07/01 SATURDAY - Cloudy all day. I quit work at noon. Went to Danbury Bank and drew the $10.00 for George's bounty check and then paid Harris the tailor $2.70 which George owed for army shirts and then came home and weeded out my strawberry beds until tea time. After tea, I worked a while at it and then went to market. I called at Griffing's block where they were taking names of soldiers who would turn out on the 4th of July. From there I went to Averill's office where they were talking up the affair of raising up a militia company in this town under the new law passed a few days ago by the legislature. When I came home I brought Oscar Serrine with me to drink a glass of beer. Mr. Cocking had a fresh barrel of ale come today. Aunt Harriet and Benjamin and Uncle Stephen's widow and Cyrus Benjamin's wife came up from Ridgefield to see Mother. Gussie went up to see them in the P.M. The new militia bill just passed compels the state to furnish uniforms and pay and 5 cents per mile when ordered out for state duty. This is in addition to the regular pay per day. Arms and equipment and armory sent as prescribed under the old law. Mr. Rotier who was reported dead yesterday is alive. The report was false so far as he being dead. He however did drop down insensible, I believe. It rained a little before we retired at night. 07/02 SUNDAY - Heavy thunder shower last night. Pleasant today with the exception of a shower between 2 and 3 o'clock in the P.M. and that was very agreeable. I believe there was no thunder with it. The baby was worse this morning. Gussie feared the Diphtheria. I went for Dr. Bulkeley before meeting time. He pronounced it as before to be mumps. He left Aconite and Bryanier (?) to be taken alternate every 2 hours. Rev. Dr. Wise, editor of the Sunday School Advocate, preached for us. Gussie went in the morning and I in the afternoon. Dr. Wise preached to the Sunday School children in the morning and to the older people in the P.M. Brother George Starr (Supt.) read a letter to the Sunday School from Brother Hill. He is away for his health and wrote from Pennsylvania. He is or has been at Carlisle, I believe. The shower last night and the rain this P.M. has made it quite cool this evening. We did not go out in the evening. Robert drew some beer. I drank a glass with him and retired about 10 o'clock. 07/03 MONDAY - A beautiful day. Father came down in the morning before I went to the shop and paid me the dollar which I lent him in addition to the one I gave him to go to Cousin Joel Benjamin's funeral in Ridgefield last week. On my way to the shop, I bought a piece of lamb at B. & N's for Mother Griswold and sent it up. I worked until noon and then came home and Father helped me mow my door yard and carry off the grass; also trim my walk edges. He stayed with us to tea. He would take nothing for his work so I gave him about 2 lbs. of butter and a bottle of ale to carry to Mother. After tea, Gussie got Georgie to sleep and I stayed with him to let her go downtown in the evening. Soon after tea, Our foreman V. W. Benedict came over to the house and brought me $23 dollars which he drew for me at the shop this P.M. Mr. Crofut paid the men on account of it being the 4th of July tomorrow though it is only one week since he has paid us. While I was with the baby this evening, Bell came down to Mother Griswold's on an errand and she stayed with him while I went downtown a short time. When I returned, I found Gussie at home and Bell waiting for her torpedoes which I promised her if she would stay with Georgie. Aunt Clarissa Burr and Cousin Hattie came from Bloomfield on the evening train and Gussie and I went up to see them before Bell went home. I returned before Gussie did and Robert brought down a glass of beer for me in the meantime. Before retiring, the baby had a turn of vomiting. He has appeared better all day. 07/04 TUESDAY - A beautiful day. The celebration was rather a failure. The soldiers were expected to march in the procession but did not. A dinner was made for them at Concert Hall. I did not take dinner with them though I understood that nearly all the nine months men did. I came home and took dinner with Father and Mother who spent the day with us. I got McDonald's horse and took Mother down about 9 AM. and took her home again about 6 PM. Foster of New Haven delivered the orations. The Fantastics (?) paraded at 3 o'clock. About that time Mr. Cocking and I went up by Father Griswold's and fired at a mark with my pistol. Fanny stayed with Georgie in the evening to let Gussie and I go and see the fireworks. The shower which came about 6 o'clock wet the fireworks so that all the fine pieces were spoiled. A colored ball at Concert Hall after the fireworks which were put off at Concert Hall what was saved of them. 07/05 WEDNESDAY - Pleasant. Did not work in the shop. Went hunting with Bob Dunning in the PM. Went down between Middle and Town Mountain and came home by way of Mountain Pond. He shot 1 woodcock and 1 robin, and I, 1 woodcock. I gave my bird to him. I stopped at his house and drank a glass of root beer and then he came home with me and drank some ale. I went to market in the evening. Received by evening mail a letter from George from Jacksonville, Florida and dated June 27th. Ed Barnum told me that the box that I had been expecting from George had arrived by express. I ordered it sent up tomorrow. Charles H. Hoyt became father of a boy weighing 10 lbs. this P.M. 07/06 THURSDAY - Pleasant. Put up my dinner in a paper and started to go to the shop if I did not conclude otherwise before I got there. I have pretty much made up my mind to play this week and rest from shop work which if I can content myself to do will do me much good for I have worked very hard of late and need rest. I went into Main Street and found Hart Purdy and we arranged to go razzberrying and take the gun and get some woodcock if we could. I went down to Jackson's and got his dog, Milo and we went. We got but few berries. I got 2 woodcock, 1 chipmunk, 1 small rabbit and a guinea hen which I found strayed into the swamp. The dog put it up near the edge of the swamp. It flew toward the swamp. I shot it before it reached it, not knowing when I fired what it was, but upon examination when I picked it up, I found what it was. It was very wild and had doubtless strayed away. After tea, I went home with Milo. Before going hunting, I ordered some pictures of myself at Mr. Couch's and in the evening, Hattie Burr and Gussie went into the street on some errand and brought them home, one of each kind, a Carte de Visite and Vignette for me to take my choice and order which style I would have the four I ordered printed. My object in ordering them now is to give one to Hattie Burr as she is very anxious for one. The box containing George's effects which he sent by express was delivered this morning. I paid $1.05 for expressage for him. Gussie got a letter for her folks from Aunt Ruth. A picture was included of Lauren for Fanny. 07/07 FRIDAY - Very warm though there was considerable air stirring. Did not work in the shop today; am trying to rest from hard work. I went to the shop in the forenoon to get my working shirt in order that Gussie could cut out two new ones for which I have bought the materiel. Mr. Cocking brought 40 celery plants for Father Griswold this morning and I set them out for him as he left home on the morning train for Canton. Gussie received a dress pattern by the morning mail from Cousin Anna Eliza Mills in Canton. The wild game which I shot yesterday, we had for dinner today. Aunt Clarissa and Cousin Hattie Burr, Mother Griswold, Fanny and Harriet all took dinner with us. After dinner I went with Harriet Wheeler and Hattie Burr uptown to the hat factories to show them how hats are manufactured. From there I went to Joseph Ives and bought the chestnut secretary which I looked at this morning. I took it for $9.00 and got trusted for it. After tea, I helped Gussie pick some currants to make jelly. I then hoed the garden for a short time and went downtown to hear the news as the four conspirators connected with the murder of Abraham Lincoln were to be hanged today, viz. Mrs. Surratt, Herold, Payne (ed. note, actually Lewis Powell) and Atzerodt. No news by the evening post but a telegram has been received that all four were hung at ___minutes, ___ o'clock. I called at O H. Swift's and got the Sunday School Advocates and brought them home. 07/08 SATURDAY - I have spent the day in training strawberry plants, pulling weeds, marking off the 74 S.S. Advocates for distribution tomorrow in Sunday School. Went onto tin roof of wing and fitted strips of siding under two windows, etc. Bought # barrel of flour of Crofut & Son. Went to Holley's shop to see Father about directions for washing uniform which George sent home. Carried the Sunday School Advocates to the church. Called at Couch's Picture Gallery for four pictures of self (cards) which I ordered yesterday. Our preacher, Brother Hill came home from a tour which he has been taking for his health. We took dinner up to Mother Griswold's with Aunt Clara and Cousin Hattie Burr. I went to the Post. Office this forenoon and Theodore Fowler brought me home with his horse and carriage and stopped and drank a glass of beer with me. I went to the depot in the evening. Theodore Morris and Seth Northrop came home on the train. They left the 17th Regiment at Hilton Head, Florida (ed. note, actually South Carolina). They being paroled prisoners were sent home first. I did some marketing and came home. The papers today give an account of the hanging of the murderers of President Lincoln. They have all four of them been hung. 07/09 SUNDAY - Pleasant. The bell tolled this morning for Levi Benedict, the father of Starr Benedict, the butcher of the firm of Benedict & Nichols. He died in a fit I learned this noon. Brother Hill had the doctor yesterday after he arrived home. He could not preach today. A local preacher by name of Barnum from New York (an old man) preached for us this morning. Gussie attended and came home as usual directly after the service for me to go to Sunday School. I went in the P.M. It was the Sacrament Service. Brother Crawford administered it. Gussie said that Peter Holmes got up after the sermon in the morning and rebuked the official members for allowing the Camp Meeting tent be in the hands of Smith Barnum over at his hotel. Peter could not stand it to be in the hands of a rum seller. I brought home the Sunday School librarian's books to draw up the names of teachers and scholars anew. Gussie thinks she has a felon (ed. note, an infection of the finger tip) on her finger. She soaked it for an hour in as hot water as she could hold it in and then did it up and kept it wet with spirits of turpentine. After tea, I took a nap and then went to the cemetery with Gussie and Hattie Burr. We carried bouquets for Abel and Eddie's graves. Just as we entered the lot a fellow and his girl came in and took the new seat which has been put up this summer and when we finished at the grave they still occupied the seat and notwithstanding the hints we made them they would not move. The fellow showed plainly the lack of gentlemanly qualities or when the owners of the lot and seat came in they would have vacated the seat for them. It was between sundown and dark when we returned home. I then immediately went up and watered Father Griswold's celery and then filled a quart bottle with ale and started up home with it for Mother who sent word by Bell to Sunday School that she wanted some. There was a prayer meeting held up there at 5 o'clock for Mother's special benefit as she is unable to attend church. On my way up, I met Father coming down for the beer. He turned back with me as we met. I stayed until about 9 o'clock. 07/10 MONDAY - Pleasant but cool for July weather. I commenced work in the shop today after resting about a week. I took my dinner and stayed all day. After tea, I took Georgie in my arms and walked around the yard and garden and Father Griswold's garden also. I went to Sunday School Teachers' Business meeting in the evening which lasted until after 9 o'clock. I came home, copied the minutes of the meeting, wrote in my journal and retired. Alson Smith became the father to a son this forenoon. 07/11 TUESDAY - When I woke this morning, it was raining hard. I worked as usual in the shop. It cleared off in the afternoon. After tea, I went to market and up to S.S. Peck's store to get the price of butter for our butter maker Charles Fowler who we expect tomorrow. I then went to Hatters' Meeting over Benedict & Nichols' store. I being on the Auditing Committee with C. H. Hoyt and Nathaniel Cable, I went early and looked over the Secretary and treasurer's books before business commenced. The meeting held until about 9 o'clock. 07/12 WEDNESDAY - Cloudy most of the day, though the sun shone a little. Gussie's finger is troubling her badly. On that account, we are having our washing done over to Alexander Pines. He came for the clothes this morning for his wife to wash. I worked as usual in the shop. After tea, I dug up the ground where I had dwarf peas and set out three rows of Russell Strawberry plants. At the same time Mr. Carlson came for the plants I promised him, he having prepared the ground for them today. I could not go to class as I intended as Gussie wanted to go down to see Dr. Bulkeley about her finger on which she has a felon. She showed it and he cut it open for her and put on a plaster of Grey's salve and recommended for her to buy a box of it which she did before she came home. 07/13 THURSDAY - The weather rather heavy this morning, but it came off pleasant with sunshine most of the day. Gussie's finger is bad yet there is no doubt but that it is a felon. While she was getting breakfast this morning, I sawed some wood. William Carlson finished getting his strawberry plants this morning and did it mostly before I got up. Mr. Pond got a few of them also. I worked as usual in the shop. Bought a large butcher or bread knife of the old knife man (Perry) today for Mr. Pond and gave it to him after tea. I let him have it for what it cost me 25 cents. I promised some time ago to get one for him the first time uncle Perry came with them again. I worked in the shop until after 6 o'clock. Gussie went to market in the evening and I stayed with Georgie. In the meantime David Bradley came and borrowed my compass saw to do a job at a bedstead for Mother Griswold. Rob Dunning and brother came and picked some currants which I promised him some time ago just as I came home from work. Gussie put some up in cans today. P.T. Barnum's Museum in New York City was burned today. 07/14 FRIDAY - Pleasant but rather cool for the season. I worked as usual in the shop. Gussie went down to Dr. Bulkeley's again today and he cut open her felon again. After tea, I sowed some 'King of Swedes Turnip' seeds', the same that was sent to me from the Department of Agriculture at Washington. I also hoed a little in the garden. I then went to market, the Post Office and home. Aunt Louisa went up home to see Mother today and called here and told us how she was. She is very poorly now. She had another bad turn yesterday, but is a little better today. When I returned from the street, I went up to see her. 07/15 SATURDAY - Pleasant. I worked in the shop until the middle of the afternoon and then came home. Gussie and some of her folks went up to see Mother today. They found her a little more comfortable. After tea, Cousin Louisa and Frank came over for some currants. I went into the street in the evening and received two letters from George written July 8th and 11th at Hilton Head. He says the regiment expects to leave there for the North on the 28th. J. Montgomery Bailey arrived from the regiment this evening. He is to report to the regiment at New Haven when the regiment arrives there. Before retiring, I found our cat 'Prince' in the yard with a robin which he had caught. I took it away from him and put it on a tree in Father Griswold's yard as it seemed to be uninjured. 07/16 SUNDAY - Cloudy most of the day, but not stormy. Edward Barnum, my assistant librarian in Sunday School came down this morning and helped me write up the two librarian account books. W. C. Hoyt preached for us today, Brother Hill being very sick with Typhoid Fever. Gussie went in the morning and I to Sunday School and in the P.M. Mister Dunning preached in the Baptist church this P.M., but I did not go to hear him. 7 o'clock P.M. It commenced raining about 1 # hours ago. I have been sleeping on the lounge the past two hours or more. I wrote to Carleton & Porter in the evening ordering another copy of the S. S. Advocate for a new subscriber from July to October and enclosed 8 cents with which to pay for it. I also wrote to George in Hilton Head, South Carolina. It rained hard all the evening and neither of us went out. 07/17 MONDAY - Stormy last night and this morning. I felt badly nearly all day, produced without doubt from hearty eating yesterday and the lack of my usual exercise to digest my food. I worked all day however. We were paid off this P.M. I drew for my last week's work $26.50. On my way home, I called at the Coal Office of Alden G. Crosby and engaged my winter's coal. Five tons at $11.00 and if the price should be less before the 1st of September, I am to have the benefit of it. I bought # ton for immediate use and had it immediately delivered. After tea, I picked a few currants for Gussie to can up for use next winter and then went downtown. I mailed a letter to Carleton & Porter ordering one copy additional to our number of S.S. Advocates for a new subscriber, paid Mr. Joseph Ives $9.00 for the secretary I bought of him in the 7th instant. I then went to the Depot for Mrs. George Davis to see if there was a package by express for her. Father Griswold came home on the train. He has been spending a week in Canton with Cousin Alfred Humphrey. As I went into the Post Office on my way home, I found Edwin Harris waiting to see me to get some Russell Strawberry Plants which I promised him and though it was dark, we found a dozen which he took home with him. 07/18 TUESDAY - A beautiful day. I have been about sick today with the bowel complaint, but have worked hard all day notwithstanding. On my way to work in the morning, I mailed the letter to George which I wrote on Sunday. Gussie is almost down with a bowel difficulty as well as myself. I went to market in the evening. 07/19 WEDNESDAY - I felt worse this morning than yesterday. I had the Diarrhea so badly that I was up during the night and out twice before breakfast. After breakfast I took an injection of blood warm water which worked like a charm on my bowels. Did not feel able to go to work. I went into the street and talked more with O.H. Swift about the news business for George. Went down to the shop and sold 4 rolls of salve to Sam Parks and bought a piece of enameled cloth to cover the writing table of my secretary. I came home and let Milo (Mr. Jackson's dog) follow me. I covered the table to my secretary and the Gussie dressed Georgie and we took him and we went up home to see Mother. I carried a bottle of ale up to her. We came home by way of Wooster Street and Main at the same time going up to the Jeffersonian Office for my paper. I took Father's over to Mr. Holley's shop to him and then we found Jesse D. Stevens on the street. He came home with us and got a few Russell Strawberry plants which I promised him. Mr. Ashley tells me that a letter has been received from Saul Raymond at Port Royal and he says that the 17th Regiment will sail from there on the 20th tomorrow. Mr. Frisbie, the new Congregational preacher at the 1st church was installed today. The sun shone this forenoon, but in the P.M, it clouded over and commenced raining about 7 o'clock. I went to market and to the Post Office in the evening. 07/20 THURSDAY - It cleared off last night with a thunder shower and today has been warm and pleasant. I have worked hard all day in the shop. Gussie called at Alson Smith's this P.M. near Harry Stone's, corner of Liberty Street and Railroad Avenue where Miss English is nursing Mrs. Smith. When I came home from work and before tea, I drew a glass of ale. After tea, I dug three hills of potatoes, the first for us of the season. I rode downtown with Robert Cocking in the evening. I carried my patent leather boots to D. Benedict's to be soled and capped. Bought loaf of bread. Went to the Post Office and rode home again with Robert. I sold three more rolls of salve today two rolls to William Mansfield and one to another man in the plant shop. 07/21 FRIDAY - Pleasant and warmer than several days past. We gave the baby another injection this morning to move his bowels. I worked hard all day in the shop. On my way to work this morning, I mailed a letter for Father Griswold. As I came home from work at night, I called at D. Benedict's shoe store for my patent leather boots which he has been repairing for me soling and caps on the toes. When I came home, I found Father there. He had just done pressing some currants for me in Father Griswold's hard cider mill. He stayed with us to tea. After tea, Gussie went to market and to the Depot to engage Beatty to come with his carriage for Aunt Clarissa and Hatty Burr, who are going home tomorrow to Bloomfield, Conn. She also went up to Balmforth Avenue to engage Mrs. McNeil to do some dressmaking for her but found her sick and she cannot do it. While she was gone, I walked around the premises with Georgie in my arms until Mr. Cocking came and he drew some beer and I drank with him. Spent the evening up in his room until Gussie came. Fourth anniversary of the Battle of Bull Run. 07/22 SATURDAY - I woke this morning and found it storming hard. Aunt Clara and Hatty Burr started for home this morning with Father Griswold who goes as far as New Haven with them. I worked hard all day until 7 P.M. in the shop. It cleared off about 4 o'clock. After tea, I went into the street walking down with Robert and got the package of S.S. Advocates for Sunday School and my copy of Harper's Weekly and walked up home with Mr. Carlson. I took the lantern and went into the garden about 9 o'clock and dug some potatoes for breakfast. 07/23 SUNDAY - A lovely day, neither too hot nor too cold. I marked off 73 copies of the S.S. Advocate after breakfast. Gussie went as usual to church in the morning while I stayed with the baby. Starr Hoyt Nichols preached for us in the morning and Brother Crawford in the P.M. I went in the afternoon. Brother Hill is very sick yet. A prayer meeting was held up home this afternoon at 5 o'clock for Mother's special benefit. We did not go but took Georgie in his carriage and went up to the cemetery. On the way, I stopped at George Starr's and handed him the list of subscribers in our Sunday School to the Lincoln Monument and the money with it - $20.32. He told me that the old lady, Mrs. Wildman, his wife's mother had just died since the afternoon meeting. We did not go to meeting in the evening, but retired early. 07/24 MONDAY - A little cloudy and some indications of a storm this morning but it finally proved a fair day. Alden G. Crosby, agent for the People's Coal Company, delivered 3 tons of coal this morning of the 5 I ordered a few days ago. I worked hard all day in the shop. The last I did before stopping work was to finish a damaged black hat on the 5deep spring prime block to either wear myself or to give to George when he comes hone. I went into the street in the evening for groceries and went to the depot to see if some of the boys of the 17th Regiment came as we are daily expecting them to arrive in New York for Port Royal, South Carolina. Mrs. George Starr's mother was buried this P.M. Father Griswold attended the funeral at the residence of George Starr where she died. Mr. Stokes came to Father Griswold's today from New York. A School meeting this evening in the basement of Concert Hall. Father Griswold was chairman. It was I believe to take measures for building a new school house. 07/25 TUESDAY - Indications of a storm during the day. A thunder shower between 6 and 7 o'clock P.M. By the New York Herald, I see the 17th Regiment arrived in New York by steamer from Port Royal. They took refreshmnet on the battery and then took steamer for New Haven at 11 o'clock at night. It has been very close and warm in the shop today. I worked until between 3 and 4 o'clock and stopped. I brought home a black spring brim hat, 5# deep, which I have been getting up from a damaged hat. It cost me nothing except the trimming. When I got to Main Street, I borrowed Alden Crosby's horse and buggy and carried Mother's straw bed home. Amos Purdy, Jr. died about 5 o'clock P.M. I helped a little about laying him out and went to the telegraph office and telegraphed them for his wife in Norwalk and paid the fee 40 cents. I went to the depot in the evening and met George who came from New Haven with the others of his company. I brought him around to my house before going up home with him. Mr. Cocking drew a pitcher of ale and we drank a glass together after calling to see Father Griswold. We started up home but found that they had all retired, so George hung his knapsack, haversack, and canteen in the old cart house and returned with me rather than disturb Mother, fearing it would disturb her badly to wake her. It was nearly midnight when we retired. 07/26 WEDNESDAY - Pleasant. After breakfast and while Gussie was cleaning up Georgie, George and I went into the street to carry the item of Amos Purdy's death to the Jeffersonian Office for publication and to buy some meat for dining up home. When we returned, Gussie was ready and we too the baby and went up home with George. We spent the forenoon and took dinner after which Father, George and myself started for the cemetery. We stopped to talk with Swift about buying him out when Gussie came along and went to the cemetery with us. When we returned, I bought a loaf of bread and George went around home with me and we got our last jar of peaches and too up home for tea. We had a good time together during the day. After tea, Gussie and I came home. I went to market in the evening and saw Mr. Crofut about money to assist George to buy out O.H. Swift. I then went to class just before it was out where George and Bell were to John Cosier's class. I told George what I had done about the money. I walked up Deer Hill with him as far as Widow Barnum's and then came down home. 07/27 THURSDAY - Did not work in the shop. Spent a part of the forenoon in talking with O.H. Swift and figuring on the store and the news business with it. Mrs. Stone did our ironing in the forenoon, just before dinner. I went up home and carried a hat to George. Before breakfast, I went over to see John Bouton. At 1 o'clock, I attended the funeral of Amos Purdy. Father Griswold officiated; it was at the church. I drove Mr. ____'s white horse with the officiating clergyman (Father Griswold). George and William Warren assisted as pallbearers in uniform, Amos having been a soldier. George left with others of his company to report at New Haven. They took the 4 o'clock train. Bucket lost in the well. I borrowed a well hook of Clark Hickok and fished it out. I paid for soldering a strip of tin on the eves of my new tin roof - $1.75. It was done yesterday. I lent George $2.00 to get back to New Haven with and my pocketbook to put his money in when he gets paid off as he has none, not having any use for it for nearly a year as they have not been paid off in that time. I do not play often enough to know how to do it easily and am very tired. I took a nap after tea and then carried the well hook over to Clark Hickok's and went to market. Bought three quarts of whortleberries and a loaf of bread. 07/28 FRIDAY - Very warm. I worked all day in the shop. Ordered a # barrel of ale at Ferrell's for Robert and myself. Bell was with us to tea and stayed with Georgie while Gussie and I went to the store and to the depot to see if George would come on the train. John Bouton and William Warren came and said that they would not be paid off until next week and George being desirous of economizing much as possible stayed in New Haven and will not be home until the regiment is paid off. Brother Hull left a paper with Gussie today with blanks for me to fill out of the numbers of officer and teachers, number of infant scholars and books in the library. I filled them out after tea and left them at his house as we went into the street in the evening. I saw Mr. Henry Crofut at the depot and he told me that he thought he could let me (or George) have the money needed to buy out O.H. Swift and the paper business of P. Starr. I wrote to George about the paper business before retiring. 07/29 SATURDAY - Pleasant, indications in the morning of a warmer day than yesterday but a breeze finally sprang up and made it quite airy. The letter that I wrote to George last night informing him that I could have the money, I mailed this morning before breakfast. I worked all day in the shop. Saw Mr. Crofut as I left the factory about the money for George. He told me how he proposed to let me have it. I saw O. H. Swift on the street before I got home and he told me that he feared George had lost the paper business as Josiah Day's brother claimed that P. Starr had given him the refusal of it before he left home. Mr. Starr has not yet arrived home. I was at the depot in the evening to see Peter if he should arrive on the train. While there, I saw Day and his three brothers ready to mount Peter when he came. They are evidently determined to have the paper business for the town. By the evening mail, I received a letter from George stating that he has seen Peter in New Haven and he has an opportunity to buy the right for Fairfield County for the patent for a flour sifter. It would take less capital than the paper business and could do far better. After tea, John Bouton and Frank called on us. Just at night Crosby sent another ton of coal making now 4 tons delivered. The # barrel of ale from Ferrell's which I engaged for Robert and myself yesterday came also just at night. 07/30 SUNDAY - Pleasant; either too warm or too cool for comfort. Brother Hill is not yet able to preach though during the last week he has walked considerably. Brother Crawford preached for him today. Gussie went in the morning and I in the P.M. John Bouton and Frank attended church in the afternoon and sat with me. We had tomatoes for breakfast and green corn for supper. After tea, we took Georgie and went up home. They were holding a prayer meeting there. So we stopped at Henry Heinman's to see John Bouton until meeting was over. Gussie wrote to her cousin Eliza Humphrey I California in the evening. I went to prayer meeting and on the way I mailed a letter to George in New Haven in reference to the County right for the flour sifter which he wrote me about Saturday. 07/31 MONDAY - Pleasant. I got breakfast early and mailed a letter for this morning's mail to George. I went from the Post Office to the depot to see the boys who were to return to New Haven. I sent word by them to George that I should be there to see him in the evening. I worked until noon and then came home. After dinner I went back to the factory to get my pay and the money to take to New Haven to assist George in buying the County right for the flour sifter. I could not get the money from Mr. Crofut on account of George not being here to sign the note. So I concluded to go to New Haven and arrange for the right and leave the money matter until George should come home. I accordingly started for New haven on the 4 o'clock train arriving there about 7 o'clock, but was disappointed in not finding George waiting for me at the depot. I inquired and hunted for him but could not find him. I went up to Elisha Dickerman's where I was welcomed as an old friend. John Bouton went with me. The2nd Connecticut Light Battery arrived by steamer in the evening and were escorted by the mayor, the New Haven Brass Band and Light Guard up Chapel Street to the State House where a fine supper was waiting for them. After this John and I went to Mr. Dickerman's to put up for the night after going to an eating house near the Post Office for supper.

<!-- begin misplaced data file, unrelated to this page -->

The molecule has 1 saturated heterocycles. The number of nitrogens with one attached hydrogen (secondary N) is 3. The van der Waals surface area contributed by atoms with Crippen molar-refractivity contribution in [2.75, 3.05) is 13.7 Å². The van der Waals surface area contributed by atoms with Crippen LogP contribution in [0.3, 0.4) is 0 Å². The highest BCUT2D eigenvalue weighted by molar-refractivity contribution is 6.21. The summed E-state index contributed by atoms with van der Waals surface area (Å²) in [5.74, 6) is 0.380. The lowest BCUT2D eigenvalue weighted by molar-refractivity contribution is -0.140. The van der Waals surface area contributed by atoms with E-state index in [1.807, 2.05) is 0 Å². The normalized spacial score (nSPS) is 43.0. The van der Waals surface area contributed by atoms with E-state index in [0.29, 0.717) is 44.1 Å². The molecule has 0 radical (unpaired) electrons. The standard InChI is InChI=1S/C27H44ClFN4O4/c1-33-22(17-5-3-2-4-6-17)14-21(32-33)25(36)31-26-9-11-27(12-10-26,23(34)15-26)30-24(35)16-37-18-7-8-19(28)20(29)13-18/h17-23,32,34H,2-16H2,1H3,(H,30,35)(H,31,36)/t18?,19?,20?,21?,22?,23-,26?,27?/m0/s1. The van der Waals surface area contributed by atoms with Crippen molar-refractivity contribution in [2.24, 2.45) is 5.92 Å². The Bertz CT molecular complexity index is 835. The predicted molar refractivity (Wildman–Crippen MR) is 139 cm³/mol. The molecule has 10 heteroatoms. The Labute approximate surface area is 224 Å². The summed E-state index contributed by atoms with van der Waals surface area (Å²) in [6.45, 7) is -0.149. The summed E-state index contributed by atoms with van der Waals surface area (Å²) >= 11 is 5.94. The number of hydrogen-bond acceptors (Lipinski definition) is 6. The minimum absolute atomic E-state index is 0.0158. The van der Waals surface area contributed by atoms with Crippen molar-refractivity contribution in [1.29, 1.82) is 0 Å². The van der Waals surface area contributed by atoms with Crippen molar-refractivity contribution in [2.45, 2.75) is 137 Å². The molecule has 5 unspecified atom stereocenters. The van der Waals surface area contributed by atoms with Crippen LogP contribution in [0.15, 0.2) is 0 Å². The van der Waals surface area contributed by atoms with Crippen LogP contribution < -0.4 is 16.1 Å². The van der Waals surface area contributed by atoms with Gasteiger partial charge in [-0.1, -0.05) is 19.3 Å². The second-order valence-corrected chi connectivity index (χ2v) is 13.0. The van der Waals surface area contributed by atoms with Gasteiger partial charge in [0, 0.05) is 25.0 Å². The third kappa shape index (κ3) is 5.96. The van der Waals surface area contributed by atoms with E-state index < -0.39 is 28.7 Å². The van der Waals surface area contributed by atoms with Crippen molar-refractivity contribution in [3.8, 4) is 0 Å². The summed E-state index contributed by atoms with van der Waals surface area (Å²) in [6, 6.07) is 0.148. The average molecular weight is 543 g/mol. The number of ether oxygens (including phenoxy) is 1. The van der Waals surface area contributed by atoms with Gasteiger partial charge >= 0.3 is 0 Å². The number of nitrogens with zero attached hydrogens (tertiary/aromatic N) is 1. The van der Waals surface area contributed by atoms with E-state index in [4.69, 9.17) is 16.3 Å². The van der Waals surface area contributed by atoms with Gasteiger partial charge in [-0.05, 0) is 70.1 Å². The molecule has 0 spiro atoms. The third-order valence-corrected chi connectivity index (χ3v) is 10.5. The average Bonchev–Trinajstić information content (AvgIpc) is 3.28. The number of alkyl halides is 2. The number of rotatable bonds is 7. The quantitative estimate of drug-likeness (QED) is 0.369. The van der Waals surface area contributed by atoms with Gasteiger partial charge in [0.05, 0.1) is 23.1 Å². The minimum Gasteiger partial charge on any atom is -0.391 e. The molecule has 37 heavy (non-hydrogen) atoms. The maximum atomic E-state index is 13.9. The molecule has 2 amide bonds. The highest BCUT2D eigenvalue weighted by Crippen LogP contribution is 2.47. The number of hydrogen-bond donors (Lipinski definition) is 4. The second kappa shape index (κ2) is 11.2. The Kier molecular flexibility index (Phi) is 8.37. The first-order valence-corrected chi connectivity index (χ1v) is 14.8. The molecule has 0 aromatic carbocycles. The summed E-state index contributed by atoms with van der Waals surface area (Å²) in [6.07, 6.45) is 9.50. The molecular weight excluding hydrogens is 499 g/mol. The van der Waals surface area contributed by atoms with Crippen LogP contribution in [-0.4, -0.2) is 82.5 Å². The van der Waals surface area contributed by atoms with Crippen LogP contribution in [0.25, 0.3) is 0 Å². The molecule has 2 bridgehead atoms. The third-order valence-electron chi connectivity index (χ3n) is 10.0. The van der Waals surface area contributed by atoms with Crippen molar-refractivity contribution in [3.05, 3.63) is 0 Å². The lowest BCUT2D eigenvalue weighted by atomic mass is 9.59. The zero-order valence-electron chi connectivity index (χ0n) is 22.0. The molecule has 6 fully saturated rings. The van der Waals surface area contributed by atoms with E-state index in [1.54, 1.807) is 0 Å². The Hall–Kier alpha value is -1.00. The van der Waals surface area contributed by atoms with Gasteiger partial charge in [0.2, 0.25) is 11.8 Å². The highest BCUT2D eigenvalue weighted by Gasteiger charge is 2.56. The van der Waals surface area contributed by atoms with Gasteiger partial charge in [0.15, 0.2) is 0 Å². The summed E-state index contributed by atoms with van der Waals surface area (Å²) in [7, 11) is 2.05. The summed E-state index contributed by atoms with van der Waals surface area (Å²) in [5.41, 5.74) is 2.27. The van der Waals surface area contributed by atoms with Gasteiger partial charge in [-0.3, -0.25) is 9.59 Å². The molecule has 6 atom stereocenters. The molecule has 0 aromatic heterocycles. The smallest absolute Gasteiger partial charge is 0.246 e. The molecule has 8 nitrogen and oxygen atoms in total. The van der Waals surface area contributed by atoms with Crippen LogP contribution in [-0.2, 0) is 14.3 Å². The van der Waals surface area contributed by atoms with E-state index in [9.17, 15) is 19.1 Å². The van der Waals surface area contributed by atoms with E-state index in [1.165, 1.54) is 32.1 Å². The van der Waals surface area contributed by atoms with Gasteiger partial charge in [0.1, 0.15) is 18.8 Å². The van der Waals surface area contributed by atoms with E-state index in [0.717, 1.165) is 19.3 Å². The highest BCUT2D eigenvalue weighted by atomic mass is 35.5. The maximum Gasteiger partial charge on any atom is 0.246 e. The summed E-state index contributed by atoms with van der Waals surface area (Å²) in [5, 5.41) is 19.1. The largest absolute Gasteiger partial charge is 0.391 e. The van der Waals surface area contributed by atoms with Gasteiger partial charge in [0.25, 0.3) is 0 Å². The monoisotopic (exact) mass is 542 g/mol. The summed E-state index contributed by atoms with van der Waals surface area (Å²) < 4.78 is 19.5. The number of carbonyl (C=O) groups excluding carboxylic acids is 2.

Western Connecticut State University
Purdy, Horace, 1835-1909. “Horace Purdy Journal July 1865 Entry.” Horace Purdy Journals, MS 044. WCSU Archives, 9 July 2019. Accessed on the Web: 28 Jan. 2020.